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UPDATED: Quieting Down at Groton Polls

Where to vote, the list of candidates, and how the town voted in past elections. Check back mid-day for updates from the polling stations.

4:30 p.m.

As of 4:30, the District 2 polling place at West Side Middle School reported 1,052 ballots cast, just under 50 percent of those registered.

Fred Franzius was one of them. In the presidential and state races, he said he voted a straight Democratic ticket, which is unusual for him. He typically splits his vote, he said.

On the local matter of roads, he said the town didn't a case for it.

"They acted as if (the voters) should do it because we (the town) put it in front of them," he said, adding, "They showed no sensitivity at all to taxpayers."

3:45 p.m.

Mattie, a 10-year-old yellow lab, did her part to campaign for Edward Moukawsher, wagging her tail as voters passed outside the City Muncipal Building.

Meanwhile, at a tent nearby, two women who started at 5:30 a.m, raised money through a bake sale for the Fitch Drug and Alcohol Free Graduation party. Ellen Haluga, dressed in a Fitch jacket, said they were grateful for the space and had raised $800.

"It's nice, because it's 100 percent profit for the party," she said.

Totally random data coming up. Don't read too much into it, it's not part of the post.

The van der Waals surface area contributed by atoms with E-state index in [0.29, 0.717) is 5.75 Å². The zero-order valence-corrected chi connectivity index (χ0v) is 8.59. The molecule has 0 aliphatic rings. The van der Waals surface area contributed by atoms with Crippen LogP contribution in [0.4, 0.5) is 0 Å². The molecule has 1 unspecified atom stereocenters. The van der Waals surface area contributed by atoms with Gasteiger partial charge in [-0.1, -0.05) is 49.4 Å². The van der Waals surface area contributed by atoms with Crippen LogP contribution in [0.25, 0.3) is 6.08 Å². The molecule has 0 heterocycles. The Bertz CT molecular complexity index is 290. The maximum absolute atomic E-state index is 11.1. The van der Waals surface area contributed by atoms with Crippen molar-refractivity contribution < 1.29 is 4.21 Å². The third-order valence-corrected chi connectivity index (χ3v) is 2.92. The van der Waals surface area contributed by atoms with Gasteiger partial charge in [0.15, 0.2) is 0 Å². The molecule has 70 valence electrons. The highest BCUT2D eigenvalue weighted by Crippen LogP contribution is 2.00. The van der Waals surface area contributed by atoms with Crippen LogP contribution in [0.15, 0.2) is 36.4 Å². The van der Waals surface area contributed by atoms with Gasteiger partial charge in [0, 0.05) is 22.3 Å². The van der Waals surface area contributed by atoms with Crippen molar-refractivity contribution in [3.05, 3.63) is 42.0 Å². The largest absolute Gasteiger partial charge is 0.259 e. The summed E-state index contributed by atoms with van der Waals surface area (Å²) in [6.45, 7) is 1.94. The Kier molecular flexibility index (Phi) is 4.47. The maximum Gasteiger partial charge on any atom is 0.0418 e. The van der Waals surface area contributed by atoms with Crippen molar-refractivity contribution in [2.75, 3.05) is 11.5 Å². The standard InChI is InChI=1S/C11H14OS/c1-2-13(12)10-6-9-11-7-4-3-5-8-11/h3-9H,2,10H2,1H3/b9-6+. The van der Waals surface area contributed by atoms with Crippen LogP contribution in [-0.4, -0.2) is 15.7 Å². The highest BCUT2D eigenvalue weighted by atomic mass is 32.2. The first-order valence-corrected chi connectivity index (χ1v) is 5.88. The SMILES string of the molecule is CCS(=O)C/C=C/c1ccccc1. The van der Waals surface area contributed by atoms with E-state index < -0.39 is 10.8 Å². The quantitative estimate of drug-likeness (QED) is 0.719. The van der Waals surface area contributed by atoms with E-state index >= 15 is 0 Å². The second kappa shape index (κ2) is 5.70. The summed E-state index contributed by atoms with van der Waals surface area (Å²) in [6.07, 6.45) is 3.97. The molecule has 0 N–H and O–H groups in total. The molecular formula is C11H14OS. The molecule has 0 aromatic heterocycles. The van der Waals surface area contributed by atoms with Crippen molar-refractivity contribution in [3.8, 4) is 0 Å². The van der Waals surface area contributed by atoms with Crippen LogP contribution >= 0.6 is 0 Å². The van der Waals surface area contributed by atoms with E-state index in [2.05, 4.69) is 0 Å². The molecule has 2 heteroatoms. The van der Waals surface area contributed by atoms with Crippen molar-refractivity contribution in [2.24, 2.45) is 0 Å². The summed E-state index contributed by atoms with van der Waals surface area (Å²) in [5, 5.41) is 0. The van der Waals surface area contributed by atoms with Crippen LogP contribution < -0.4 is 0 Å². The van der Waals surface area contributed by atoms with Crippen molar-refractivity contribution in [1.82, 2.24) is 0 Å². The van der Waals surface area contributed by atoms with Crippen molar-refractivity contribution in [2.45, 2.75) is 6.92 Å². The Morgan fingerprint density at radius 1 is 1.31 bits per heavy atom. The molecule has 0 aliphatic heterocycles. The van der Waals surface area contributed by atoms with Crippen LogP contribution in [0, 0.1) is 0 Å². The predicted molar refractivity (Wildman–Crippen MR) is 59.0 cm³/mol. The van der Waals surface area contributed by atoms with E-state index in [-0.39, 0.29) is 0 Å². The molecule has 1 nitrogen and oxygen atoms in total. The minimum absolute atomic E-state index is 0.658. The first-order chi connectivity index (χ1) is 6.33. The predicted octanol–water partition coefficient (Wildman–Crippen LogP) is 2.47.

A steady stream of voters - though fewer than the morning - cast ballots before their evening work shifts.

Don Kniffen, a pipe welder at Electric Boat, said he always votes no matter what. In local matters this year, he supported the road referendum, he said.

"I've lived here for 40 years and there's plenty of roads that need fixing," he said.

11:15 a.m.

Outside District 8 at the Town Hall Annex, a car collided with a truck in the parking lot outside the polls at about 11 a.m.

The driver who struck a truck in the lot said he was listening to the radio as he was backing up, and at his age, you shouldn't do that.

"I'm sorry," he said to the driver he hit, and the man took it in stride. The truck, was not damaged. The other car involved, a four-door sedan, had its right rear light smashed.

Meanwhile, election workers inside created a system of two lines to keep things moving. The district reported 945 voters by 11 a.m., or nearly 25 percent of those registered.

"We had people showing up at 5 a.m. thinking the polls were open an hour earlier than they were," said District 8 moderator Ken Semeraro. He was setting up, and said the handful of voters waited the hour to cast their ballots.

10:15 a.m.

Lines at the polls were several people deep in District 1 at Groton Public Library this morning, and moderator Scott Smith reported heavy turnout.

"We've been pretty much straight out," he said.

Paul Beyfuss, who is retired, said he came to vote to continue the Democratic agenda. He indicated he didn't like Romney or McMahon.

"A presidential candidate that puts his money in swiss bank accounts? I mean, come on," he said.

Beyfuss added of McMahon: "For someone who accuses other people of being a career politician, she's spending $77 million to become a career politician."

Original story

Good morning, and welcome to Election Day 2012!